Over the past four years, the Pirates have also failed to successfully recruit in the North Jersey region.
Willard, on the other hand, has been very successful in luring New Jersey athletes up to Iona, as there are currently eight players on the Gaels roster that originate from the North Jersey/New York region.
Willard wants to be able to recruit with balance so that every year so that the team will "have the chance to not only get there, but stay there."
"We want to recruit some character, kids that want to get an education and at the same time have a great basketball experience," he said.
Donovan becomes the third coach in the women's basketball program's history since it started in 1974.
Donovan is taking over for Phyllis Mangina who stepped down from her position on Mar. 15, as the all time wins leader as coach of the women's team.
"I am very pleased to have the opportunity to come home to New Jersey and coach at Seton Hall," Donovan said. "The outlook for the women's basketball program is bright and I look forward to becoming a part of the university community."
Donovan is still currently head coach of the WNBA's New York Liberty, but will step down from that position and come to the Hall after the 2010 WNBA season ends in Oct.  She takes over a program that just finished its worst season ever in Big East conference play going 1-15 and 9-21 overall.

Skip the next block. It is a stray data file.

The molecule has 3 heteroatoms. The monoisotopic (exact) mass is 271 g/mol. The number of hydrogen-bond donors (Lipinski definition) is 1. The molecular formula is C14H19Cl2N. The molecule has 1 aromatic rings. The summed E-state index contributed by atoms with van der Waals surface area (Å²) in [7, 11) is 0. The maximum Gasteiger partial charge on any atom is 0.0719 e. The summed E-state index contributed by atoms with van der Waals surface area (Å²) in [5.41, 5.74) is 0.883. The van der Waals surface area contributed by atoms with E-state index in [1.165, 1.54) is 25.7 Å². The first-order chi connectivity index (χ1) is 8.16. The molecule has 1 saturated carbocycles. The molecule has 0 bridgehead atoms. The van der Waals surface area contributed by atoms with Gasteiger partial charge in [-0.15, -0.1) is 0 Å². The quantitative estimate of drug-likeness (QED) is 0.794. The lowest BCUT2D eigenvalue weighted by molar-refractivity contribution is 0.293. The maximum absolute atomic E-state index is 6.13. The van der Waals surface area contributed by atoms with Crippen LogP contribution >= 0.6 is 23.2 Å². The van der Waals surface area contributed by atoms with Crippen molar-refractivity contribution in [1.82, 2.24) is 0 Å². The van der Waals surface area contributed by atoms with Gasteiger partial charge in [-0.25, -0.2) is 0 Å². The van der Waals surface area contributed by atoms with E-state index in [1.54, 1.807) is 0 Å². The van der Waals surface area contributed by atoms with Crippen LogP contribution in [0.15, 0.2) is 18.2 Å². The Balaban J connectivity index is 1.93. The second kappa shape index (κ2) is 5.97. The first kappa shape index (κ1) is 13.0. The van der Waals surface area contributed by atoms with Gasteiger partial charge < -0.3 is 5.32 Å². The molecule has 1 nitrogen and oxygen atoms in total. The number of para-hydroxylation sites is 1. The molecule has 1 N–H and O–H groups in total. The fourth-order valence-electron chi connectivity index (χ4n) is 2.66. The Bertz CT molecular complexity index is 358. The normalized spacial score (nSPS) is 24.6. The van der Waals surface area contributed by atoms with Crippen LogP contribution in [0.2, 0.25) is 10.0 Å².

Receiving a coaching position with her Alma Mater of Old Dominion University in 1987 she worked as an assistant until 1995 when she became the head coach at East Carolina University. In her three season at East Carolina Donovan went 33-51 and a trip to the conference finals in 1997.
Then moving to the WNBA in 2000 Donovan recorded a record of 157-152 with a .508 winning percentage in nine season with four different teams from 2000-2010.